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I have the following question: Assuming that $X$ and $Y$ are two independent discrete random variables and $\mathrm{Pr}(X \leq Y)$ is known, how easily one can compute the following probability: $\mathrm{Pr}(X \leq Y + Z)$, where $Z$ is a another discrete random variable. It is also known that $Y$ and $Z$ are dependent. I think this makes things a bit complicated .

Do you have any ideas? Bogdan.

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If $Y$ is independent of $X$, then $\mathrm P(X\leqslant Y)=\mathrm E(F(Y))$, where $F:x\mapsto\mathrm P(X\leqslant x)$ is the CDF of $X$. If $Y+Z$ is independent of $X$, then $\mathrm P(X\leqslant Y+Z)=\mathrm E(F(Y+Z))$.

The comparison of $F(Y)$ and $F(Y+Z)$, or of $\mathrm E(F(Y))$ and $\mathrm E(F(Y+Z))$, depends on the specific hypotheses made on $(Y,Z)$.

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Thanks! Can you give me some particular cases where F(Y) and F(Y+Z) can be easily compared? –  Bogdan Sep 13 '12 at 13:09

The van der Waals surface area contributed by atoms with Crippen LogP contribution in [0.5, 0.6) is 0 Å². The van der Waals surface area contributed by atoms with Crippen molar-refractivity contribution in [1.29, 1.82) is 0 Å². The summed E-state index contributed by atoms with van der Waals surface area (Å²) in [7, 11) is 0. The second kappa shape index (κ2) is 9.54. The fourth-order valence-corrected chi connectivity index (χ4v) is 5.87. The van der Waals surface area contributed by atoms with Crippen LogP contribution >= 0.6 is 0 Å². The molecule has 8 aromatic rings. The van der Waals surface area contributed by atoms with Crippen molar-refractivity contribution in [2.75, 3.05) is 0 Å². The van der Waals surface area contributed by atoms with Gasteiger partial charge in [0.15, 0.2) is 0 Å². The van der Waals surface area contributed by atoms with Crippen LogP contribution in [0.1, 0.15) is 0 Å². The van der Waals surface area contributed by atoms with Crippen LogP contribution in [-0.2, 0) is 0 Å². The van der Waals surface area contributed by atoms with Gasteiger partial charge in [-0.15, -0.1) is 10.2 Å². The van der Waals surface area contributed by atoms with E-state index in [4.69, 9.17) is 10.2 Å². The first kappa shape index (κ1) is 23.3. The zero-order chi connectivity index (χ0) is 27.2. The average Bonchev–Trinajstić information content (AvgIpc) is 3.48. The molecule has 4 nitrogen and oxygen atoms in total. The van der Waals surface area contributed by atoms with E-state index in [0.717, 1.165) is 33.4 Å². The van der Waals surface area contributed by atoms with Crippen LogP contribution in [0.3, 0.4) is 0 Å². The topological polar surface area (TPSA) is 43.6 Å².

Basically, when $P(Z\geqslant0)=1$ or when $P(Z\leqslant0)=1$. –  Did Sep 13 '12 at 13:13
    
This cases are too simple:). I was thinking more it there is a way to approximate E(F(Y+Z)) based on E(F(Y)) or anything similar. –  Bogdan Sep 13 '12 at 13:19
    
@Bogdan I think you are missing an important point. There are infinitely many ways that dependence relationships can be constructed between Y and Z as well as infinitely many chocies for random variables X, Y and Z such that say P(X<=Y)=p where p is a known value 0<p<1. –  Michael Chernick Sep 13 '12 at 17:10
    
Like @MichaelChernick said. In general the comparison is impossible. If you have a specific situation in mind, explain it. –  Did Sep 13 '12 at 18:48
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